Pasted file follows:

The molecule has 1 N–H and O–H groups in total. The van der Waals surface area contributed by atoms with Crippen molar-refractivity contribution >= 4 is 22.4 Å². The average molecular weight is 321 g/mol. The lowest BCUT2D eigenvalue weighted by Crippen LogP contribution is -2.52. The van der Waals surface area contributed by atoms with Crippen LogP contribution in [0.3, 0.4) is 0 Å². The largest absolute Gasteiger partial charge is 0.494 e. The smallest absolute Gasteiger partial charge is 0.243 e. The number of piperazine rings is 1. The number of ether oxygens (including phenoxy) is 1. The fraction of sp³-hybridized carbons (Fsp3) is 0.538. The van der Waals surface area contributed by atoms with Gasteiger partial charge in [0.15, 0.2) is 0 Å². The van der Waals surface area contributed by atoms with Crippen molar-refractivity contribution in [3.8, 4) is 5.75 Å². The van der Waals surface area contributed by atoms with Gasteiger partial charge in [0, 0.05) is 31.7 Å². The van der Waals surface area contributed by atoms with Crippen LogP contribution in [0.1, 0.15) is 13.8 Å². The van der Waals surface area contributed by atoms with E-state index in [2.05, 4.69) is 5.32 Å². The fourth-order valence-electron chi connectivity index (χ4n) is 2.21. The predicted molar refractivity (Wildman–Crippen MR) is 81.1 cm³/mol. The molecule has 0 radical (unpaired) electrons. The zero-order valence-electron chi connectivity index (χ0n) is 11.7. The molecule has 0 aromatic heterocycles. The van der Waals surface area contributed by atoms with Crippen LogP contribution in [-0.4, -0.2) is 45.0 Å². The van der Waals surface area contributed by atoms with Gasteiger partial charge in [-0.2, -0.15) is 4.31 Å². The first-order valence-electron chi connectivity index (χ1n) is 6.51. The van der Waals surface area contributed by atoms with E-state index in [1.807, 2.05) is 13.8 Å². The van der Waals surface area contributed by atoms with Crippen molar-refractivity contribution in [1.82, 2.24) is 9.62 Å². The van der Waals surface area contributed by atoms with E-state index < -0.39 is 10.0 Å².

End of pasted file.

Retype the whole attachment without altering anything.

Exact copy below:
The molecule has 1 N–H and O–H groups in total. The van der Waals surface area contributed by atoms with Crippen molar-refractivity contribution >= 4 is 22.4 Å². The average molecular weight is 321 g/mol. The lowest BCUT2D eigenvalue weighted by Crippen LogP contribution is -2.52. The van der Waals surface area contributed by atoms with Crippen LogP contribution in [0.3, 0.4) is 0 Å². The largest absolute Gasteiger partial charge is 0.494 e. The smallest absolute Gasteiger partial charge is 0.243 e. The number of piperazine rings is 1. The number of ether oxygens (including phenoxy) is 1. The fraction of sp³-hybridized carbons (Fsp3) is 0.538. The van der Waals surface area contributed by atoms with Gasteiger partial charge in [0.15, 0.2) is 0 Å². The van der Waals surface area contributed by atoms with Crippen molar-refractivity contribution in [3.8, 4) is 5.75 Å². The van der Waals surface area contributed by atoms with Gasteiger partial charge in [0, 0.05) is 31.7 Å². The van der Waals surface area contributed by atoms with Crippen LogP contribution in [0.1, 0.15) is 13.8 Å². The van der Waals surface area contributed by atoms with E-state index in [2.05, 4.69) is 5.32 Å². The fourth-order valence-electron chi connectivity index (χ4n) is 2.21. The predicted molar refractivity (Wildman–Crippen MR) is 81.1 cm³/mol. The molecule has 0 radical (unpaired) electrons. The zero-order valence-electron chi connectivity index (χ0n) is 11.7. The molecule has 0 aromatic heterocycles. The van der Waals surface area contributed by atoms with Crippen LogP contribution in [-0.4, -0.2) is 45.0 Å². The van der Waals surface area contributed by atoms with Gasteiger partial charge in [-0.2, -0.15) is 4.31 Å². The first-order valence-electron chi connectivity index (χ1n) is 6.51. The van der Waals surface area contributed by atoms with E-state index in [1.807, 2.05) is 13.8 Å². The van der Waals surface area contributed by atoms with Crippen molar-refractivity contribution in [1.82, 2.24) is 9.62 Å². The van der Waals surface area contributed by atoms with E-state index < -0.39 is 10.0 Å².